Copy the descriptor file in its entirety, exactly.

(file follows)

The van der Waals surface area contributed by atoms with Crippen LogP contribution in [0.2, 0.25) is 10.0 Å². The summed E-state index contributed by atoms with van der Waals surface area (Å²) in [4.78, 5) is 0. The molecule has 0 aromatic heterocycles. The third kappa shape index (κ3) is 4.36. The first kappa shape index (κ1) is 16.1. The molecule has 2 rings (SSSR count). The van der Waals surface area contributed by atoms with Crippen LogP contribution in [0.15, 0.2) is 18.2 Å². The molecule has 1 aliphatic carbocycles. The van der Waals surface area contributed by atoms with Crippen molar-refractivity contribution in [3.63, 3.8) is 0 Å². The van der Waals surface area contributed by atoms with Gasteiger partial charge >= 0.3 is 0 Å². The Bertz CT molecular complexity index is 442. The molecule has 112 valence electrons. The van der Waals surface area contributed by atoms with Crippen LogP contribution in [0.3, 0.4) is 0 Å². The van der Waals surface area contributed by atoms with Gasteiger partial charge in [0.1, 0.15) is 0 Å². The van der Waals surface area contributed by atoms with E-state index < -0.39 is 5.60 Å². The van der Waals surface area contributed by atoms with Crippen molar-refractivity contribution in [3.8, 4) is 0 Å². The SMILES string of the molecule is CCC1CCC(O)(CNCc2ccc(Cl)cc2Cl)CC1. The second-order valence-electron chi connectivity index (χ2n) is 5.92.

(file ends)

The van der Waals surface area contributed by atoms with Crippen LogP contribution in [0.2, 0.25) is 10.0 Å². The summed E-state index contributed by atoms with van der Waals surface area (Å²) in [4.78, 5) is 0. The molecule has 0 aromatic heterocycles. The third kappa shape index (κ3) is 4.36. The first kappa shape index (κ1) is 16.1. The molecule has 2 rings (SSSR count). The van der Waals surface area contributed by atoms with Crippen LogP contribution in [0.15, 0.2) is 18.2 Å². The molecule has 1 aliphatic carbocycles. The van der Waals surface area contributed by atoms with Crippen molar-refractivity contribution in [3.63, 3.8) is 0 Å². The van der Waals surface area contributed by atoms with Gasteiger partial charge >= 0.3 is 0 Å². The Bertz CT molecular complexity index is 442. The molecule has 112 valence electrons. The van der Waals surface area contributed by atoms with Crippen LogP contribution in [0.3, 0.4) is 0 Å². The van der Waals surface area contributed by atoms with Gasteiger partial charge in [0.1, 0.15) is 0 Å². The van der Waals surface area contributed by atoms with E-state index < -0.39 is 5.60 Å². The van der Waals surface area contributed by atoms with Crippen molar-refractivity contribution in [3.8, 4) is 0 Å². The SMILES string of the molecule is CCC1CCC(O)(CNCc2ccc(Cl)cc2Cl)CC1. The second-order valence-electron chi connectivity index (χ2n) is 5.92.